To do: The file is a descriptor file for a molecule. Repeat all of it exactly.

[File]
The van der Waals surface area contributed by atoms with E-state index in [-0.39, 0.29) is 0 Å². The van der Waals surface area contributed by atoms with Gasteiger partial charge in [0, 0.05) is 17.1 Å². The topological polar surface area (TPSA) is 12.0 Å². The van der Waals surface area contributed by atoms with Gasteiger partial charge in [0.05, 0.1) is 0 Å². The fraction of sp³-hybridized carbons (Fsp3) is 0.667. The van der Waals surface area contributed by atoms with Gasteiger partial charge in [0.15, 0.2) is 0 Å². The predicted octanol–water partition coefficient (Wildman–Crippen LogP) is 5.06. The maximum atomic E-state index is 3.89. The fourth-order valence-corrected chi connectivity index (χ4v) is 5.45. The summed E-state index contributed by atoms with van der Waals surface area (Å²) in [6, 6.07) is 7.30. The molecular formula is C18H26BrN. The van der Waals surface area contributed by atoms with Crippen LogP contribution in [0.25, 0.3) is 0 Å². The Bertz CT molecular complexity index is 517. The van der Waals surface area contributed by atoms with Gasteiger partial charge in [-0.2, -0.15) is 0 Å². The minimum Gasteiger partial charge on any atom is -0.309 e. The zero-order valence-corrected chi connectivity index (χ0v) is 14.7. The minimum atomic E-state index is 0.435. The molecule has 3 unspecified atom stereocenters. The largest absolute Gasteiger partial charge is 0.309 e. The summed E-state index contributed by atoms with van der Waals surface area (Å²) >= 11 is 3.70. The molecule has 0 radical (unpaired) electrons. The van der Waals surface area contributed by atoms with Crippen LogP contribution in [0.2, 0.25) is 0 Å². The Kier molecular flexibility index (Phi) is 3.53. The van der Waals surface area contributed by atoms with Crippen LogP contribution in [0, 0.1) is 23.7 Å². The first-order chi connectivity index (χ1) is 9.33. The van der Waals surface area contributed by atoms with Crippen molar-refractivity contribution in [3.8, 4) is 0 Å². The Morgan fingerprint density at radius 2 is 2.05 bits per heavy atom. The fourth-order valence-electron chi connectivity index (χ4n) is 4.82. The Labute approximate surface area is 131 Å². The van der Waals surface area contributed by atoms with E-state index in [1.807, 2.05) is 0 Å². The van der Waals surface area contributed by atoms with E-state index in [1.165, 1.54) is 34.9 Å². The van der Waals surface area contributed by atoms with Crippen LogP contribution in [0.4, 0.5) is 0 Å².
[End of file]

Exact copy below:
The van der Waals surface area contributed by atoms with E-state index in [-0.39, 0.29) is 0 Å². The van der Waals surface area contributed by atoms with Gasteiger partial charge in [0, 0.05) is 17.1 Å². The topological polar surface area (TPSA) is 12.0 Å². The van der Waals surface area contributed by atoms with Gasteiger partial charge in [0.05, 0.1) is 0 Å². The fraction of sp³-hybridized carbons (Fsp3) is 0.667. The van der Waals surface area contributed by atoms with Gasteiger partial charge in [0.15, 0.2) is 0 Å². The predicted octanol–water partition coefficient (Wildman–Crippen LogP) is 5.06. The maximum atomic E-state index is 3.89. The fourth-order valence-corrected chi connectivity index (χ4v) is 5.45. The summed E-state index contributed by atoms with van der Waals surface area (Å²) in [6, 6.07) is 7.30. The molecular formula is C18H26BrN. The van der Waals surface area contributed by atoms with Crippen LogP contribution in [0.25, 0.3) is 0 Å². The Bertz CT molecular complexity index is 517. The van der Waals surface area contributed by atoms with Gasteiger partial charge in [-0.2, -0.15) is 0 Å². The minimum Gasteiger partial charge on any atom is -0.309 e. The zero-order valence-corrected chi connectivity index (χ0v) is 14.7. The minimum atomic E-state index is 0.435. The molecule has 3 unspecified atom stereocenters. The largest absolute Gasteiger partial charge is 0.309 e. The summed E-state index contributed by atoms with van der Waals surface area (Å²) >= 11 is 3.70. The molecule has 0 radical (unpaired) electrons. The van der Waals surface area contributed by atoms with Crippen LogP contribution in [0.2, 0.25) is 0 Å². The Kier molecular flexibility index (Phi) is 3.53. The van der Waals surface area contributed by atoms with Crippen LogP contribution in [0, 0.1) is 23.7 Å². The first-order chi connectivity index (χ1) is 9.33. The van der Waals surface area contributed by atoms with Crippen molar-refractivity contribution in [3.8, 4) is 0 Å². The Morgan fingerprint density at radius 2 is 2.05 bits per heavy atom. The fourth-order valence-electron chi connectivity index (χ4n) is 4.82. The Labute approximate surface area is 131 Å². The van der Waals surface area contributed by atoms with E-state index in [1.807, 2.05) is 0 Å². The van der Waals surface area contributed by atoms with E-state index in [1.165, 1.54) is 34.9 Å². The van der Waals surface area contributed by atoms with Crippen LogP contribution in [0.4, 0.5) is 0 Å².